But the regulatory options on the table go far beyond politically motivated content removal. Ofcom and the secretary of state will have the power to block services from being able to operate in the UK at all. They will also be able to compel app stores to remove apps from being accessible in the UK.
A site like Reddit might find itself blocked by internet service providers (ISPs), while Signal or Telegram could be removed from the UK app Stores. When we consider that the “illegal conduct” which some services engage in may mean carrying public opinions which challenge the government, the use of site and service blocking could become a means of silencing dissent. Authoritarian nations will be looking at the UK and rubbing their hands together.
Along the way, smaller competitors watching these companies disappear from the market, or having their moderation goalposts constantly moved for political purposes, may simply decide that doing business in the UK is not worth the risk, and will opt to leave the UK market altogether. This will ironically strengthen the market power of the so-called “tech giants” which the bulk of the bill targets.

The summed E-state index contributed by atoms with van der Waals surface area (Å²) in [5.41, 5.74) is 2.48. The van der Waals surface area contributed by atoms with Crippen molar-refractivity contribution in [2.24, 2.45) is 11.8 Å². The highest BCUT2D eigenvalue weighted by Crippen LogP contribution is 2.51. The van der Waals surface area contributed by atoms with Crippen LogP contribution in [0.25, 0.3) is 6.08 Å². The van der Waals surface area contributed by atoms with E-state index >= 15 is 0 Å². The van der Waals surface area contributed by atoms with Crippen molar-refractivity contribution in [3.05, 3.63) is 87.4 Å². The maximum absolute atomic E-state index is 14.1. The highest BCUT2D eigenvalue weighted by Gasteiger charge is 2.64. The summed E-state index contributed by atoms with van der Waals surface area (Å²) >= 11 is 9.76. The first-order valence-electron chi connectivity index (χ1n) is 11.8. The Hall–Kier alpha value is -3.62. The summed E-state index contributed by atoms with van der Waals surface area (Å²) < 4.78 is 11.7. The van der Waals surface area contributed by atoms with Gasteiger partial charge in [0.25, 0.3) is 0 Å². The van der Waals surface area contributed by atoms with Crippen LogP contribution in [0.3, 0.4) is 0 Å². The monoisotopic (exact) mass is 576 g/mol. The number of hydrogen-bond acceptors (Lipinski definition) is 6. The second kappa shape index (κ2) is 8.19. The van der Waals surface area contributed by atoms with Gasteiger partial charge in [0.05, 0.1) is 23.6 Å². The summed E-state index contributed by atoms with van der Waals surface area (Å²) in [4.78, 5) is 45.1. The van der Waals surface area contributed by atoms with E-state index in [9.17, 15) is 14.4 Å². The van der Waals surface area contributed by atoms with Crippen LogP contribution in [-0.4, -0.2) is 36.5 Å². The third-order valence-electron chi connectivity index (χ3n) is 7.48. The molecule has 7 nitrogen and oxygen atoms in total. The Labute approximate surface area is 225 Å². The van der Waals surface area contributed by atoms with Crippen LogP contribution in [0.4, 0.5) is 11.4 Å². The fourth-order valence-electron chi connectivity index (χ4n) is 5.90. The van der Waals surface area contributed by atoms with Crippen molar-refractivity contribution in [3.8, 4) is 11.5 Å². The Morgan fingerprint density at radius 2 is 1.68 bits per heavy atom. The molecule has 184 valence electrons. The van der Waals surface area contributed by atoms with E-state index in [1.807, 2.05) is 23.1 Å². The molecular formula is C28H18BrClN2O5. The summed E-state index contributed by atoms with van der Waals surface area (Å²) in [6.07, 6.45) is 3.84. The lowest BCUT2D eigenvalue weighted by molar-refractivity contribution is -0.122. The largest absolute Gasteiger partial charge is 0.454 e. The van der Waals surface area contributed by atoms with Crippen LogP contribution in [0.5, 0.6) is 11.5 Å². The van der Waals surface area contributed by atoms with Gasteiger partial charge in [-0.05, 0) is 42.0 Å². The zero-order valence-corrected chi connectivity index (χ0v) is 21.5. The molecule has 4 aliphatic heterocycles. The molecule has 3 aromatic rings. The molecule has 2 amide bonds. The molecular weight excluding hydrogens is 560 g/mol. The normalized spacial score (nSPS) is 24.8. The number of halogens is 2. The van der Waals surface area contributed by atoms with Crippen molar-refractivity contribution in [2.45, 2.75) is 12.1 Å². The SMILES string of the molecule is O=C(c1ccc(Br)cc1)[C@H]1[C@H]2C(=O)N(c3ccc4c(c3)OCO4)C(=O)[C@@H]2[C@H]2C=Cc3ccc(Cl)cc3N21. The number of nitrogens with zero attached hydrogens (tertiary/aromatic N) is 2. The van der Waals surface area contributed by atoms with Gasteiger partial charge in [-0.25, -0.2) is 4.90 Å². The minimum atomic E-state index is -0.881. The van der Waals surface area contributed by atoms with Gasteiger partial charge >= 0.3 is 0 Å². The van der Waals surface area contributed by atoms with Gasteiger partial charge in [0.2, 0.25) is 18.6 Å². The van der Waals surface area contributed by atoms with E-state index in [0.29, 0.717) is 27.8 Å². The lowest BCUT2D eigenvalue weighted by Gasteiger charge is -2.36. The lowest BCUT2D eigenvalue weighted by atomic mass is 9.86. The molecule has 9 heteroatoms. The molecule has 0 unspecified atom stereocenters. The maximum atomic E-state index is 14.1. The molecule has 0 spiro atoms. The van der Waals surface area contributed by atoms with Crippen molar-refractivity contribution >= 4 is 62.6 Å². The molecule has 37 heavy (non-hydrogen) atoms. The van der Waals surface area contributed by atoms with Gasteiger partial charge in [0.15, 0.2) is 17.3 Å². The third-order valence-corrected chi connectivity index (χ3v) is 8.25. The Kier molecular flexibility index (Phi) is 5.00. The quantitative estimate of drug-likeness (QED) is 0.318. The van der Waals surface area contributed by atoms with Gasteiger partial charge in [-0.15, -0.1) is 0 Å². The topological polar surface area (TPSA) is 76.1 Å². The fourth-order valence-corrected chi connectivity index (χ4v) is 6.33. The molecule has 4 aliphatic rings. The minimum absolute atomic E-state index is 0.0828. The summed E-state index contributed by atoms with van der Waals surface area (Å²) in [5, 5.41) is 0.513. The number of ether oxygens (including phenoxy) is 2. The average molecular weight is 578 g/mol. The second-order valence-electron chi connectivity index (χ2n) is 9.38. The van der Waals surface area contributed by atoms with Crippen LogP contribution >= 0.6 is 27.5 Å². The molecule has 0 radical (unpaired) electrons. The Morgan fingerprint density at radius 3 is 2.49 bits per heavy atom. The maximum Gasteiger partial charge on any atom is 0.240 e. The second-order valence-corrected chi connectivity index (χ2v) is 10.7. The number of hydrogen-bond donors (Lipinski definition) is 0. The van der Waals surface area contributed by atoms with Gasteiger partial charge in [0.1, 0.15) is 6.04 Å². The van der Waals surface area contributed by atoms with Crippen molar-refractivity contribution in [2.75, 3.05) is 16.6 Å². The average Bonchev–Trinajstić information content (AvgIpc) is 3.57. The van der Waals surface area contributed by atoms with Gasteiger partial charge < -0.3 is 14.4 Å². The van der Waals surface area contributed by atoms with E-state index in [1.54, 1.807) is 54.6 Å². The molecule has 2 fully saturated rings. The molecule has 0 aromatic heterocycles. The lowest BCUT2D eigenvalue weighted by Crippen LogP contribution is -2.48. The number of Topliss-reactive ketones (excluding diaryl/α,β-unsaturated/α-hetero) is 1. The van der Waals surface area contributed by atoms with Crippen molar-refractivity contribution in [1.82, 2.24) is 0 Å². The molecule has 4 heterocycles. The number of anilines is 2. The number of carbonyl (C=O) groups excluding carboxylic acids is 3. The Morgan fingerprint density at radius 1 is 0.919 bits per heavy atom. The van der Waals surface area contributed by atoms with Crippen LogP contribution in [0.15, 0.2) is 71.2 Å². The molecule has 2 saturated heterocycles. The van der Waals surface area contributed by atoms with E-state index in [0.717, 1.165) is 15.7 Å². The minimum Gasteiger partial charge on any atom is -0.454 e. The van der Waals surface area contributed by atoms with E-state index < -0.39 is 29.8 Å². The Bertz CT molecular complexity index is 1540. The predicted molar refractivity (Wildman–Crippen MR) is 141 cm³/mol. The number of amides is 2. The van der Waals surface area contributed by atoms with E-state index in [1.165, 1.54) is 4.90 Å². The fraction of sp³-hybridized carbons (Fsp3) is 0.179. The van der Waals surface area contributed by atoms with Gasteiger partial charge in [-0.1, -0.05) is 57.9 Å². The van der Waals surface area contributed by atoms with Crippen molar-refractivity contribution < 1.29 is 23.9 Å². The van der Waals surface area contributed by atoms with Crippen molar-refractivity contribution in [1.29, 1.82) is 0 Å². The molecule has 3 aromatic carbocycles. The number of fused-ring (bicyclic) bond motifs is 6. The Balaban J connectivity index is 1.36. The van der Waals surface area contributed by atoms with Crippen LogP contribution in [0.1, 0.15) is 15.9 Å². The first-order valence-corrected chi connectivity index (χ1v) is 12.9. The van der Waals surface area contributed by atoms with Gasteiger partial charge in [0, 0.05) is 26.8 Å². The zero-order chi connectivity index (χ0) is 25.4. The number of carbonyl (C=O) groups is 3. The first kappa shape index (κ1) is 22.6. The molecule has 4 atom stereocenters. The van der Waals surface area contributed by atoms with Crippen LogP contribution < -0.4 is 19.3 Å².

The bill will require service providers to monitor and remove legal but subjective content, except for content which is considered either journalistic or politically important. But who decides what that means, and what qualifications are required for a piece of content to fall under either or both exemptions?
The answer is simple: journalism means journalism, and political content means political content. It’s like 2016 all over again, except for the fact that if companies get that judgment wrong, they risk being ordered to stop operating in the UK.